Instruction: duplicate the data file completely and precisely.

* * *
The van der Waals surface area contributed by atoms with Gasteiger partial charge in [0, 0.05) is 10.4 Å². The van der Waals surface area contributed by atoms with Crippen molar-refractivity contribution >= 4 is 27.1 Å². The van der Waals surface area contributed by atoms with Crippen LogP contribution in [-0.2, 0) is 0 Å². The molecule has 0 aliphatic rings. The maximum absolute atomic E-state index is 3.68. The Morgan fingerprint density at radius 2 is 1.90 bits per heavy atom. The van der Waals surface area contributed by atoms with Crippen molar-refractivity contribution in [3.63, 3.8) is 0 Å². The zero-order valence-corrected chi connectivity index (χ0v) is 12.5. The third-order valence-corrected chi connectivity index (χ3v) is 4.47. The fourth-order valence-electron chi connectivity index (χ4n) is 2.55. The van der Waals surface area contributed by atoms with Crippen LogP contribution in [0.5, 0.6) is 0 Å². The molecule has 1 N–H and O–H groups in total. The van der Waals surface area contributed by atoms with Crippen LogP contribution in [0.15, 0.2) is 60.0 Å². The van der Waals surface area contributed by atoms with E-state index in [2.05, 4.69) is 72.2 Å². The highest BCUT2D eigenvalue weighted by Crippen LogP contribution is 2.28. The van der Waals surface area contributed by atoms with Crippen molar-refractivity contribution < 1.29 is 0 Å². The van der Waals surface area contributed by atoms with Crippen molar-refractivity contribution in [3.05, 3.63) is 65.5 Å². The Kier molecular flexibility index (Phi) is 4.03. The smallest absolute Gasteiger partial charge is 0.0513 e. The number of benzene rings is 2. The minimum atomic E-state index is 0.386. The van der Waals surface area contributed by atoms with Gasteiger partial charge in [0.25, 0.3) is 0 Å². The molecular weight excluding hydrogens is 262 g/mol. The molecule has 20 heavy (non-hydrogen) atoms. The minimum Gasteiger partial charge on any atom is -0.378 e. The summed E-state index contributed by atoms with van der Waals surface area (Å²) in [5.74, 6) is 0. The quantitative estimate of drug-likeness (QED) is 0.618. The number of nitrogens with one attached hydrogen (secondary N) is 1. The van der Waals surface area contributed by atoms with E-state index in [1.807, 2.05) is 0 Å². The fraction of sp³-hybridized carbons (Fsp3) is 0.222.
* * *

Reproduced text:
The van der Waals surface area contributed by atoms with Gasteiger partial charge in [0, 0.05) is 10.4 Å². The van der Waals surface area contributed by atoms with Crippen molar-refractivity contribution >= 4 is 27.1 Å². The van der Waals surface area contributed by atoms with Crippen LogP contribution in [-0.2, 0) is 0 Å². The molecule has 0 aliphatic rings. The maximum absolute atomic E-state index is 3.68. The Morgan fingerprint density at radius 2 is 1.90 bits per heavy atom. The van der Waals surface area contributed by atoms with Crippen molar-refractivity contribution in [3.63, 3.8) is 0 Å². The zero-order valence-corrected chi connectivity index (χ0v) is 12.5. The third-order valence-corrected chi connectivity index (χ3v) is 4.47. The fourth-order valence-electron chi connectivity index (χ4n) is 2.55. The van der Waals surface area contributed by atoms with Crippen LogP contribution in [0.5, 0.6) is 0 Å². The molecule has 1 N–H and O–H groups in total. The van der Waals surface area contributed by atoms with Crippen LogP contribution in [0.15, 0.2) is 60.0 Å². The van der Waals surface area contributed by atoms with E-state index in [2.05, 4.69) is 72.2 Å². The highest BCUT2D eigenvalue weighted by Crippen LogP contribution is 2.28. The van der Waals surface area contributed by atoms with Crippen molar-refractivity contribution < 1.29 is 0 Å². The van der Waals surface area contributed by atoms with Crippen molar-refractivity contribution in [3.05, 3.63) is 65.5 Å². The Kier molecular flexibility index (Phi) is 4.03. The smallest absolute Gasteiger partial charge is 0.0513 e. The number of benzene rings is 2. The minimum atomic E-state index is 0.386. The van der Waals surface area contributed by atoms with Gasteiger partial charge in [0.25, 0.3) is 0 Å². The molecular weight excluding hydrogens is 262 g/mol. The molecule has 20 heavy (non-hydrogen) atoms. The minimum Gasteiger partial charge on any atom is -0.378 e. The summed E-state index contributed by atoms with van der Waals surface area (Å²) in [5.74, 6) is 0. The quantitative estimate of drug-likeness (QED) is 0.618. The number of nitrogens with one attached hydrogen (secondary N) is 1. The van der Waals surface area contributed by atoms with E-state index in [1.807, 2.05) is 0 Å². The fraction of sp³-hybridized carbons (Fsp3) is 0.222.